But then, as he was arguing with her, Charles heard over the telephone line the faint but distinctive sound of a man’s voice in the background.
“Don’t talk to him any more, sweetheart,” the voice said.
Charles said not another word. Onto the hook went the telephone receiver, and out the door went Charles, his right hand wrapped tight around the butt of his .38.
It takes some time for a fifty-something man to run 15 blocks up hill, so Professor Herbert certainly had plenty of time in which to stage a strategic retreat. But it doesn’t seem to have occurred to him. He and Lulu continued their leisurely preparations for a stroll in the park, and just as they were about to step out, the master of the house arrived, gun in hand.
“I’m onto you,” Charles shouted at Professor Herbert, and opened up on him. Three shots; three hits. Charles was good with a pistol.
Professor Herbert ran down the street to a drugstore, where he was put in a bed and tended to, but one of Charles’ bullets had cut through his intestines. In 1907, that meant sepsis. By 1 a.m., he was dead.
Charles was utterly unrepentant when the police arrived and arrested him. Assuming a “dramatic attitude” and pointing to a photograph of himself in the uniform of an 1870s U.S. Cavalry scout, he’d declaimed, “Do you see that picture there? I was with General Custer for a long time as a scout, and do you think that now, when my home was in danger from a despoiler, I would show the white feather? I will stand by my home.”
But, Lulu claimed, there’d been no danger and no despoiler, just an innocent musician collaborating with an equally innocent wife to write a piece of music — a wife whose good name he himself had despoiled by assuming, in his jealous rage, that she was an adultress. Professor Herbert, with his last dying breaths, concurred. And authorities were disposed to believe them.
Until, that is, Lulu was asked to come to the coroner’s office to identify the body.
Kissing the corpse
“Unable to conceal the love she bore Herbert, she cast herself upon his lifeless body and kissed his cold lips passionately,” the Oregonian’s reporter recounted with breathless avidity. “Realizing then that she had laid bare the secret of the tragedy, she made a complete confession before a Coroner’s jury, denying the ante-mortem statement of Herbert, who had lied with his last breath to shield her name.”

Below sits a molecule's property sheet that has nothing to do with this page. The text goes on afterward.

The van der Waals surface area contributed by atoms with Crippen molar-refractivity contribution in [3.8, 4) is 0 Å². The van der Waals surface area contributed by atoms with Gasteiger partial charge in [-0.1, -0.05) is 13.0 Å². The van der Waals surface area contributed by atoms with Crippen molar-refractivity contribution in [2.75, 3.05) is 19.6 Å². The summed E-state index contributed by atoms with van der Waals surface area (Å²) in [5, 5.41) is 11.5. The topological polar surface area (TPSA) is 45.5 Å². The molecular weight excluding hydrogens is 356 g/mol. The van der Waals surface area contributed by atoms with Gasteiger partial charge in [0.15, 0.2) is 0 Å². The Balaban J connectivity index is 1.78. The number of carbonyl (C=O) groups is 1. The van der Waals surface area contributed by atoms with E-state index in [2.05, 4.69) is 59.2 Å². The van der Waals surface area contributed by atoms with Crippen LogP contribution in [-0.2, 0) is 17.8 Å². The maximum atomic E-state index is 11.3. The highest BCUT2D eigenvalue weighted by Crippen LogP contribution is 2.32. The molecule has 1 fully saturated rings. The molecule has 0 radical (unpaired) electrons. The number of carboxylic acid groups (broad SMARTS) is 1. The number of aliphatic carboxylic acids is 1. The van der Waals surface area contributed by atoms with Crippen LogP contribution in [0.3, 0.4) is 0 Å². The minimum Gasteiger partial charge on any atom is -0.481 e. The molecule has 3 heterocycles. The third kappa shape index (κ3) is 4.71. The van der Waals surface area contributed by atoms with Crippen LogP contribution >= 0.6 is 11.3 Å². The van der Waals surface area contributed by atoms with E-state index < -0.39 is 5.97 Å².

The ensuing murder trial held Portland enraptured. Lulu’s love letters (rather zesty ones by 1907 standards; she called him “dearie” a lot) were published in the newspaper for all to see.
Charles’ defense was distinctly sketchy — a variant on the same “stand your ground” legal concept that has recently come under fire in cases like the George Zimmerman trial. But when it was time for the jury to decide, it took them just 30 minutes to find Charles innocent on all charges.
(Sources: Chandler, J.D. Murder and Mayhem in Portland, Oregon. Charleston: The History Press, 2013; Portland Morning Oregonian, June 20 to Sept. 19, 1907)
Finn J.D. John is an instructor at Oregon State University and the author of “Wicked Portland,” a book about the dark side of Oregon’s metropolis in the 1890s. He produces a daily podcast, reading archives from this column, at ofor.us/p . To contact him or suggest a topic: firstname.lastname@example.org, @OffbeatOregon (on Twitter), or 541-357-2222.
Images above: Portland Morning Oregonian
A drawing of the Reynolds family in court during Charles Reynolds’ murder trial. Reynolds sits flanked by his 16-year-old son John and his 19-year-old daughter Etta; their stepmother Lulu, heavily veiled and very weepy, sits some distance away.
Portland Morning Oregonian
The headline in the Portland Morning Oregonian on June 22, 1907, announcing the dramatic events that ensued after Lulu saw the lifeless body of her lover in the coroner’s office.
McKenzie River Reflections